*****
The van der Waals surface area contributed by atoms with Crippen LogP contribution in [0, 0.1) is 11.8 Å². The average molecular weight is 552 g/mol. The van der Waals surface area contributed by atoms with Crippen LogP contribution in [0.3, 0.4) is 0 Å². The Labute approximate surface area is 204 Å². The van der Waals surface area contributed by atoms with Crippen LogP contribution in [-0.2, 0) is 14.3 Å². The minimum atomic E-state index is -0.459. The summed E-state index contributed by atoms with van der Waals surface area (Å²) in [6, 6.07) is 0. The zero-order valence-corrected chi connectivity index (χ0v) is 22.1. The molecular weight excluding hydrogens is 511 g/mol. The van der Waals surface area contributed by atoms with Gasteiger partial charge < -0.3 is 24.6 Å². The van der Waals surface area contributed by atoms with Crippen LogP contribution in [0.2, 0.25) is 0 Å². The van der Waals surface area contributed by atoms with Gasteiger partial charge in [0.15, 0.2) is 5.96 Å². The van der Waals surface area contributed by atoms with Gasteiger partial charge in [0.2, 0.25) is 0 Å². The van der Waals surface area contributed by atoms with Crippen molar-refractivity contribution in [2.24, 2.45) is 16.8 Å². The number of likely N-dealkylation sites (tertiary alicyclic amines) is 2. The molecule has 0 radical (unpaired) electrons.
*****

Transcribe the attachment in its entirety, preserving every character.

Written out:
The van der Waals surface area contributed by atoms with Crippen LogP contribution in [0, 0.1) is 11.8 Å². The average molecular weight is 552 g/mol. The van der Waals surface area contributed by atoms with Crippen LogP contribution in [0.3, 0.4) is 0 Å². The Labute approximate surface area is 204 Å². The van der Waals surface area contributed by atoms with Crippen LogP contribution in [-0.2, 0) is 14.3 Å². The minimum atomic E-state index is -0.459. The summed E-state index contributed by atoms with van der Waals surface area (Å²) in [6, 6.07) is 0. The zero-order valence-corrected chi connectivity index (χ0v) is 22.1. The molecular weight excluding hydrogens is 511 g/mol. The van der Waals surface area contributed by atoms with Gasteiger partial charge < -0.3 is 24.6 Å². The van der Waals surface area contributed by atoms with Crippen LogP contribution in [0.2, 0.25) is 0 Å². The van der Waals surface area contributed by atoms with Gasteiger partial charge in [0.15, 0.2) is 5.96 Å². The van der Waals surface area contributed by atoms with Gasteiger partial charge in [0.2, 0.25) is 0 Å². The van der Waals surface area contributed by atoms with Crippen molar-refractivity contribution in [2.24, 2.45) is 16.8 Å². The number of likely N-dealkylation sites (tertiary alicyclic amines) is 2. The molecule has 0 radical (unpaired) electrons.